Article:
Geopolitics

Raped, abused, exploited: Ukrainian women seeking refuge in Israel find no haven

A harrowing examination reveals much abuse sliding under the authorities’ radar — or being willfully ignored — while the perpetrators remain free to commit further crimes

Svetlana fled the war in Ukraine in March, crammed into the back of a truck with her 6-year-old child and other refugees under bombardment by Russian forces. Invited to Israel by a close family friend, she hoped to recover and begin a new life in the Holy Land.

A few months after arriving, she said, she was raped by the man who wrote the letter of invitation that had gotten her out of the war zone.

“She was sleeping and he woke her up and roughly dragged her into his room,” says Olga Udovichenko, whom Svetlana later approached for help at the Volunteer Help Center for Refugees from Ukraine in Haifa. “She suffered deeply from both the war and the rape — but here she could barely get any assistance from the authorities. Instead of help she encountered a maze of bureaucracy and lost any motivation she had to hold the man to account and seek justice.”

The Russian invasion of Ukraine in February 2022 is estimated to have killed more than 40,000 civilians and displaced up to 30 million more. As the war surpasses 300 days, 17.7 million Ukrainians around the world need humanitarian help and protection, according to the United Nations.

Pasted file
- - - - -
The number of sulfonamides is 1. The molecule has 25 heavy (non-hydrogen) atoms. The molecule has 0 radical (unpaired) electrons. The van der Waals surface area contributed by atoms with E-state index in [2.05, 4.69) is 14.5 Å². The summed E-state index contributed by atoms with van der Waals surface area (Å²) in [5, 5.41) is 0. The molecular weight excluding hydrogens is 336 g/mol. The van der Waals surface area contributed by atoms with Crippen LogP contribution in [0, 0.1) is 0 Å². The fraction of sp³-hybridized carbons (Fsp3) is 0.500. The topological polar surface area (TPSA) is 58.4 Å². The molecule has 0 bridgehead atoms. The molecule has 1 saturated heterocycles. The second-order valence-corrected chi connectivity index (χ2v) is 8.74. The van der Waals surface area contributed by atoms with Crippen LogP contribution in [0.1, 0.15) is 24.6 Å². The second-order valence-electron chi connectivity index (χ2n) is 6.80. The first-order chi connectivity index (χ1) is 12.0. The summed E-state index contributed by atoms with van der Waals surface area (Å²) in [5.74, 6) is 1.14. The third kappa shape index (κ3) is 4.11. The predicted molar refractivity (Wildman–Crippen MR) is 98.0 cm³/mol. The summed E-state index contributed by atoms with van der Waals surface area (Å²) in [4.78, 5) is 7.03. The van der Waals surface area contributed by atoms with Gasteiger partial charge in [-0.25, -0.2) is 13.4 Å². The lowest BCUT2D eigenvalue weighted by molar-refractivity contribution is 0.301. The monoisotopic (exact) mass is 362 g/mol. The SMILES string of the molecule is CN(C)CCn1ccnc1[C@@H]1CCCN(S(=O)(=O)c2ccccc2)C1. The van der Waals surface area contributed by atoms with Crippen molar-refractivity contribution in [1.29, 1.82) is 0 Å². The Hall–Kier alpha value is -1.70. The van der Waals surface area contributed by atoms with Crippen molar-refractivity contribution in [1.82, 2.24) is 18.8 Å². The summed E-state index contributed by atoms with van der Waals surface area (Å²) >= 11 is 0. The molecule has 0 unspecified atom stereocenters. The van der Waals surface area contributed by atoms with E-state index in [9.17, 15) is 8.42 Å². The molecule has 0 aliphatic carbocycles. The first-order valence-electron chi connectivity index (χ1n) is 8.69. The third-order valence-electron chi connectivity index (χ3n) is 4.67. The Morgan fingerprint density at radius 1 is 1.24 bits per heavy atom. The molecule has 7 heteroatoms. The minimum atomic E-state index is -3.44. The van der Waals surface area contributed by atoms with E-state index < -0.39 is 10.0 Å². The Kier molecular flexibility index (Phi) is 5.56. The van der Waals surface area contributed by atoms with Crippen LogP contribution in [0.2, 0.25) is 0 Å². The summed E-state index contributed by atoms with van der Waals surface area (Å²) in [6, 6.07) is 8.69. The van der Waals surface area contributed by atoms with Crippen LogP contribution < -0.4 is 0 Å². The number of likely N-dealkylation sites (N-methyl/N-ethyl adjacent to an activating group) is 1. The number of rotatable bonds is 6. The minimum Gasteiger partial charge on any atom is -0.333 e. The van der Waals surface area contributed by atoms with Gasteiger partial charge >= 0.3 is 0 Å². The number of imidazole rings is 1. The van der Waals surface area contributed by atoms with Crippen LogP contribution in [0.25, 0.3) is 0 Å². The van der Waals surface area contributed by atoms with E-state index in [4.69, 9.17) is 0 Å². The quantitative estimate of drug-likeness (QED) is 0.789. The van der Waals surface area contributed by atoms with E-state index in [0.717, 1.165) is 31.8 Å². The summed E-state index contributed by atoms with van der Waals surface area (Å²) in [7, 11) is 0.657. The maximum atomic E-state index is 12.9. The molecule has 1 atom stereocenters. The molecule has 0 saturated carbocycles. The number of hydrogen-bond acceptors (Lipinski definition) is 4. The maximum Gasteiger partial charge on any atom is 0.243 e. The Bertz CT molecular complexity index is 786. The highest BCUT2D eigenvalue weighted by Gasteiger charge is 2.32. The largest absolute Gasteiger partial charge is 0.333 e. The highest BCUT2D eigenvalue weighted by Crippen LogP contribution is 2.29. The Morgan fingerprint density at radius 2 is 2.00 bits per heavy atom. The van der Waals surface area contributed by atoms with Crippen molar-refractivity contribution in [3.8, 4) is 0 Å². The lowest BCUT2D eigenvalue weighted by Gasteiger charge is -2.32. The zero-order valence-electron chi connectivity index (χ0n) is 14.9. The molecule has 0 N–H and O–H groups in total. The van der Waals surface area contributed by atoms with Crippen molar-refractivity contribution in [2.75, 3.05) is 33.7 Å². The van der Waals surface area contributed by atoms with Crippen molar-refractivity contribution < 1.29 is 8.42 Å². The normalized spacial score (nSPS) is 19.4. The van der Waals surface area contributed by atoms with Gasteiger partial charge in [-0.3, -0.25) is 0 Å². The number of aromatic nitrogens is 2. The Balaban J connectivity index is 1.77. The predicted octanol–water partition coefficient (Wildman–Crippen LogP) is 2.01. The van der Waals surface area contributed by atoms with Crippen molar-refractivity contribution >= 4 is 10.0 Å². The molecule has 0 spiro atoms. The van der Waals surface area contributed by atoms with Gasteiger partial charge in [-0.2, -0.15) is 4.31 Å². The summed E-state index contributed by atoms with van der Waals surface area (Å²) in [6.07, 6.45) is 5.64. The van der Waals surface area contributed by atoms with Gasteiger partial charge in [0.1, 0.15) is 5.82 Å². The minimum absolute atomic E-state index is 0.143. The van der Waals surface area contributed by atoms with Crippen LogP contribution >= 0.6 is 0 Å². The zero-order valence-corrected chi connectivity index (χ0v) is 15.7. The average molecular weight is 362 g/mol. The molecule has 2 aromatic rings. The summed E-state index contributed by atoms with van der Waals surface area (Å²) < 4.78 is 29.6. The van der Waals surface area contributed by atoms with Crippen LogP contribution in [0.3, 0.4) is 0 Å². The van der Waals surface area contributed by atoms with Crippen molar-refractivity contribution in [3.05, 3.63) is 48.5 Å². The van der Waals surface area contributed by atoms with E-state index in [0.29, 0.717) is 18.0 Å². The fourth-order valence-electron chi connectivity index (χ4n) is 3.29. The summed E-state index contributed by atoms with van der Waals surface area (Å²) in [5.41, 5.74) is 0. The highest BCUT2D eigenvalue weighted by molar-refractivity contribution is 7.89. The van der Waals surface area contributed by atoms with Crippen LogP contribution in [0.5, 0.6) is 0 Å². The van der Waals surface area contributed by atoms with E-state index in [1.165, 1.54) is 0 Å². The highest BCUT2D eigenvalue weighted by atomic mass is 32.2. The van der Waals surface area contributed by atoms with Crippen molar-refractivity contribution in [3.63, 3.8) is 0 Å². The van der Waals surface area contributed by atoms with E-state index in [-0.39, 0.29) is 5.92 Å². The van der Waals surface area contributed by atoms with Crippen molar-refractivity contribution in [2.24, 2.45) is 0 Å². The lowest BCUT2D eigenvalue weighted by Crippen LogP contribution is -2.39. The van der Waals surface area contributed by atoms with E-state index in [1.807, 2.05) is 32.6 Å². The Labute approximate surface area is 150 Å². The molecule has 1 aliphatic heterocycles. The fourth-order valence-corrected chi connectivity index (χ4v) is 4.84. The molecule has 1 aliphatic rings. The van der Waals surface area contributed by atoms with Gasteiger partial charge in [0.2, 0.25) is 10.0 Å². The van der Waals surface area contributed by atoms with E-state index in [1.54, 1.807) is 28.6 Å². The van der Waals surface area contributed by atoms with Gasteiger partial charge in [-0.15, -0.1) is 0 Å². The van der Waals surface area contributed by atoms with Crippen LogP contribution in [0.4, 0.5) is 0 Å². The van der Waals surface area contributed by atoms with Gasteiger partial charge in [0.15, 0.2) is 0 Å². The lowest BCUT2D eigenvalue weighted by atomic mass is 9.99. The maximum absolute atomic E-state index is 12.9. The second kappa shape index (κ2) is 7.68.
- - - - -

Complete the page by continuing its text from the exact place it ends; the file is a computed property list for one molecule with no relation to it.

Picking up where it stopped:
Svetlana is one of over 47,000 Ukrainians — the vast majority of them women — who traveled to Israel since the start of the invasion but who are not eligible for citizenship under Israel’s Law of Return, according to Israel’s Welfare Ministry. Of these, only approximately 15,000 currently remain in Israel, with the rest having chosen to leave. Not a single Ukrainian fleeing the war has been accorded refugee status by Israel.

A Times of Israel investigation has documented cases of rape, sexual harassment, workplace exploitation and other abuses faced in Israel by these women, many of whom have had their homes destroyed and lost their livelihoods. At least one of the women’s lives ended in death by suicide.

Many of these abuses remain at best under the radar of the authorities or at worst willfully ignored, leaving the victims in a cycle of violence and poverty that only deepens the trauma they have endured to date. The perpetrators remain free to commit further crimes.

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Categories: Geopolitics, Men and Women

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